Lots of times, these horrific events go unnoticed by teenagers. Unless it happens to someone they know, they may pause, but they generally move on. And when it’s not someone they know, they usually don’t even register it. 

But not Mikey. When Mikey learned that it was the Mt. Pleasant track team – the very same school they were playing against in playoffs in less than a day after the accident, he did something that not many teenagers think to do. He called his mom.

Mikey and others on his team wanted to let the Mt. Pleasant team know that they had their support. That even though they were competing against each other, they stood with them in their sorrow for their fellow students with the loss of their coach. Mikey asked his mom to help him find black armbands to wear during the game. And not just for his team – he made sure that the Mt. Pleasant team had them also.

The team rally cry this year is “We Are One.” Usually, that kind of saying is something that looks good on tshirts and works to bring a group of athletes together as a team. Something coaches say in a pep talk. 

This time, it meant so much more than that. “We Are One” went beyond a group of high school teenagers hoping to make it to the next round of playoffs. Those teenagers came together, as one team, to let a rival community know that they weren’t alone in their grief. That they “see.”

This, is what we hope for our children. That they can “see.” We ARE One, and getting to see that from young men is a great thing. 

It was a great season, Mikey. I am so very proud of you, and I told many people this story today, always ending with “that’s MY nephew.” You done good. ❤️❤️❤️

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On Blessings

I finished the tree skirt. Finally, after a month, it is done. And I love it. Cardinals are a thing with our family and this just … fits. And as I look at it, I know I want to write. About Christmas and family, and friends, and blessings.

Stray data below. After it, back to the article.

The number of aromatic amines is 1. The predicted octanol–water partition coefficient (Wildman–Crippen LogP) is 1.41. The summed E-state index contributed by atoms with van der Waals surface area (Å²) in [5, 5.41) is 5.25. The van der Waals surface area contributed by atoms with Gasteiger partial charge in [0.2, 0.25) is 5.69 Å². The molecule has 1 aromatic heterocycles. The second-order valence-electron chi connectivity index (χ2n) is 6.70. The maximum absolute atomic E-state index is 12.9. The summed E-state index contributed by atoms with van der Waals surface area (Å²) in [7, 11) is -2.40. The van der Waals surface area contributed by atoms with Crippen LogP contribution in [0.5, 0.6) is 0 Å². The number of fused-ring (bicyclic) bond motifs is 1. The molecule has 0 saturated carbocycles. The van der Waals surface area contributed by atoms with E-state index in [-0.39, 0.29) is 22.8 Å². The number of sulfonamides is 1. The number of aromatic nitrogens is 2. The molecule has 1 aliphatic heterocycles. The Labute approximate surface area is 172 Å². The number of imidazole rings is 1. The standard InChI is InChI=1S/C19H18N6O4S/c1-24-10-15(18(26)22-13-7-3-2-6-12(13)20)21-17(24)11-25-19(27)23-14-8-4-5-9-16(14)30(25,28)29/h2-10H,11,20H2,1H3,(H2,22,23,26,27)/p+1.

The more I thought about what to write, I casually cruised thru Facebook. And I realized. 

It’s not my blessings that need to be shared. I have many and I am so very happy with my life. But there are some blessings that are just magical this year. 

There’s this guy and this girl that I know. They’re pretty cool, as guys and girls go. They have a very unique story. Maybe not so unique anymore, in this day and age, but unique to me. And hey, it’s my story. 😂

They met online. And from what I understand, the girl kicked the boys’ behind several times. Something about castles and hoards and trolls and things that I’m too old to totally understand anymore. And over time, they fell in love. 

They lived in different states. And there was a little bit of an age difference. After some time, she arranged to risk everything, and left home to be with him. 

The odds were stacked against them. But the stars were aligned just right, I think. There were many people who didn’t think they would make it. I think they may have even been told that by some, but if you knew them, you could see it. They were absolutely meant for each other. 

Now, she’s working on her masters in accounting. He has a pretty good job. They have two beautiful girls. I got to be there when the first was born and I’ve never witnessed anything more beautiful. And this weekend – they closed on their first house.